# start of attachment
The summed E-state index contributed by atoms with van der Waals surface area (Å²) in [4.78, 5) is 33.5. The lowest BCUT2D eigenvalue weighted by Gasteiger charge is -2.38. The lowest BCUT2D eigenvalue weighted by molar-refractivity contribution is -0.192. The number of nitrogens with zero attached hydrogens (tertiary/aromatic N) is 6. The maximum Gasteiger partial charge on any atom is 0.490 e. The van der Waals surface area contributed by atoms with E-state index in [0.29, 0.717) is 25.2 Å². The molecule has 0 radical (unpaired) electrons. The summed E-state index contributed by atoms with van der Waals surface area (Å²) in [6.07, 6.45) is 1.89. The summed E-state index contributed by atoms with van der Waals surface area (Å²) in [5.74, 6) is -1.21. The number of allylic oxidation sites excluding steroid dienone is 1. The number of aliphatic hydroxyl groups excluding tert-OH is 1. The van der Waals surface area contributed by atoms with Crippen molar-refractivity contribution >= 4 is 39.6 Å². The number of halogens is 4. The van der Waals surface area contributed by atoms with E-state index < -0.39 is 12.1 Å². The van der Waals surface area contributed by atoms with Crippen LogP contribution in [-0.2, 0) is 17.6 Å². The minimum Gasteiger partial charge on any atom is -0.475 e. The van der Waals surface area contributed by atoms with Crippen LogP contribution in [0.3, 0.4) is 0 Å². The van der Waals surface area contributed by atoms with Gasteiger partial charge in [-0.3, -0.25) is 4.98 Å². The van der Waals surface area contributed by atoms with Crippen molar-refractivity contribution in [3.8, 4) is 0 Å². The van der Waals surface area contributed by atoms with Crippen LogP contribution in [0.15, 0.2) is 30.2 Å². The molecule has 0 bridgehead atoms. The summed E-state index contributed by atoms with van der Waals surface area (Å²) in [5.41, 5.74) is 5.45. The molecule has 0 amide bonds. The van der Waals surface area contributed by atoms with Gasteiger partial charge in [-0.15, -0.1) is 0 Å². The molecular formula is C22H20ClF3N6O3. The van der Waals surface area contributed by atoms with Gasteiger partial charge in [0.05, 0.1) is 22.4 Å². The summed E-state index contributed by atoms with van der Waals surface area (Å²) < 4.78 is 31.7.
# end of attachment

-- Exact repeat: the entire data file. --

The summed E-state index contributed by atoms with van der Waals surface area (Å²) in [4.78, 5) is 33.5. The lowest BCUT2D eigenvalue weighted by Gasteiger charge is -2.38. The lowest BCUT2D eigenvalue weighted by molar-refractivity contribution is -0.192. The number of nitrogens with zero attached hydrogens (tertiary/aromatic N) is 6. The maximum Gasteiger partial charge on any atom is 0.490 e. The van der Waals surface area contributed by atoms with E-state index in [0.29, 0.717) is 25.2 Å². The molecule has 0 radical (unpaired) electrons. The summed E-state index contributed by atoms with van der Waals surface area (Å²) in [6.07, 6.45) is 1.89. The summed E-state index contributed by atoms with van der Waals surface area (Å²) in [5.74, 6) is -1.21. The number of allylic oxidation sites excluding steroid dienone is 1. The number of aliphatic hydroxyl groups excluding tert-OH is 1. The van der Waals surface area contributed by atoms with Crippen molar-refractivity contribution >= 4 is 39.6 Å². The number of halogens is 4. The van der Waals surface area contributed by atoms with E-state index < -0.39 is 12.1 Å². The van der Waals surface area contributed by atoms with Crippen LogP contribution in [-0.2, 0) is 17.6 Å². The minimum Gasteiger partial charge on any atom is -0.475 e. The van der Waals surface area contributed by atoms with Crippen LogP contribution in [0.3, 0.4) is 0 Å². The van der Waals surface area contributed by atoms with Gasteiger partial charge in [-0.3, -0.25) is 4.98 Å². The van der Waals surface area contributed by atoms with Crippen molar-refractivity contribution in [3.8, 4) is 0 Å². The van der Waals surface area contributed by atoms with Crippen LogP contribution in [0.15, 0.2) is 30.2 Å². The molecule has 0 bridgehead atoms. The summed E-state index contributed by atoms with van der Waals surface area (Å²) in [5.41, 5.74) is 5.45. The molecule has 0 amide bonds. The van der Waals surface area contributed by atoms with Gasteiger partial charge in [-0.15, -0.1) is 0 Å². The molecular formula is C22H20ClF3N6O3. The van der Waals surface area contributed by atoms with Gasteiger partial charge in [0.05, 0.1) is 22.4 Å². The summed E-state index contributed by atoms with van der Waals surface area (Å²) < 4.78 is 31.7.